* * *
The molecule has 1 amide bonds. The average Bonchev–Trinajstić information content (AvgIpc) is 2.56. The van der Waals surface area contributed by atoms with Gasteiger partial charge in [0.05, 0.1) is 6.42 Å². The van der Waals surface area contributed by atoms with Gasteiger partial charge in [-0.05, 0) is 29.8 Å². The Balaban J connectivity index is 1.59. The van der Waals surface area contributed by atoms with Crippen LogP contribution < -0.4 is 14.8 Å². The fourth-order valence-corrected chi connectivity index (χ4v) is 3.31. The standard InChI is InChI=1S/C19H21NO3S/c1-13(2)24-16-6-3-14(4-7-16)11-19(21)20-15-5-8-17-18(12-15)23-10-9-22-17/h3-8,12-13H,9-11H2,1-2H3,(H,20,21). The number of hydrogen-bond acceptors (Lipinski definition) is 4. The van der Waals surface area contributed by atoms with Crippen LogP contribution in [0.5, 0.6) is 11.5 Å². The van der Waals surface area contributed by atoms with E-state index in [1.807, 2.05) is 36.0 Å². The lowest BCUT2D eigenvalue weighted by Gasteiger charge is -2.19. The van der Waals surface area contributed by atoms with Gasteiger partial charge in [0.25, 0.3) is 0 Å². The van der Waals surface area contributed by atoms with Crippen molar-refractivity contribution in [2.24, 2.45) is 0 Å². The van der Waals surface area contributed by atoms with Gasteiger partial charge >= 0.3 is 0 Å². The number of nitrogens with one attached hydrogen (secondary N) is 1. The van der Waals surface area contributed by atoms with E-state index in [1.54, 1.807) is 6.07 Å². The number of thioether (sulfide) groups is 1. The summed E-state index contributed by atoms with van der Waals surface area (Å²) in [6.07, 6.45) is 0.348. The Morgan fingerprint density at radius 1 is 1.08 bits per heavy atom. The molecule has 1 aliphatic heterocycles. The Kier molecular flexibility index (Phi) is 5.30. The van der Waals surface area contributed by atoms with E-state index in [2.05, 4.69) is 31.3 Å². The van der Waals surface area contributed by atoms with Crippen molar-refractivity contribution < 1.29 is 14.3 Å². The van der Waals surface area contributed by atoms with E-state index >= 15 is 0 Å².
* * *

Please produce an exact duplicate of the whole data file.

The molecule has 1 amide bonds. The average Bonchev–Trinajstić information content (AvgIpc) is 2.56. The van der Waals surface area contributed by atoms with Gasteiger partial charge in [0.05, 0.1) is 6.42 Å². The van der Waals surface area contributed by atoms with Gasteiger partial charge in [-0.05, 0) is 29.8 Å². The Balaban J connectivity index is 1.59. The van der Waals surface area contributed by atoms with Crippen LogP contribution < -0.4 is 14.8 Å². The fourth-order valence-corrected chi connectivity index (χ4v) is 3.31. The standard InChI is InChI=1S/C19H21NO3S/c1-13(2)24-16-6-3-14(4-7-16)11-19(21)20-15-5-8-17-18(12-15)23-10-9-22-17/h3-8,12-13H,9-11H2,1-2H3,(H,20,21). The number of hydrogen-bond acceptors (Lipinski definition) is 4. The van der Waals surface area contributed by atoms with Crippen LogP contribution in [0.5, 0.6) is 11.5 Å². The van der Waals surface area contributed by atoms with E-state index in [1.807, 2.05) is 36.0 Å². The lowest BCUT2D eigenvalue weighted by Gasteiger charge is -2.19. The van der Waals surface area contributed by atoms with Gasteiger partial charge in [0.25, 0.3) is 0 Å². The van der Waals surface area contributed by atoms with Crippen molar-refractivity contribution in [2.24, 2.45) is 0 Å². The van der Waals surface area contributed by atoms with Gasteiger partial charge >= 0.3 is 0 Å². The number of nitrogens with one attached hydrogen (secondary N) is 1. The van der Waals surface area contributed by atoms with E-state index in [1.54, 1.807) is 6.07 Å². The number of thioether (sulfide) groups is 1. The summed E-state index contributed by atoms with van der Waals surface area (Å²) in [6.07, 6.45) is 0.348. The Morgan fingerprint density at radius 1 is 1.08 bits per heavy atom. The molecule has 1 aliphatic heterocycles. The Kier molecular flexibility index (Phi) is 5.30. The van der Waals surface area contributed by atoms with E-state index in [2.05, 4.69) is 31.3 Å². The van der Waals surface area contributed by atoms with Crippen molar-refractivity contribution < 1.29 is 14.3 Å². The van der Waals surface area contributed by atoms with E-state index >= 15 is 0 Å².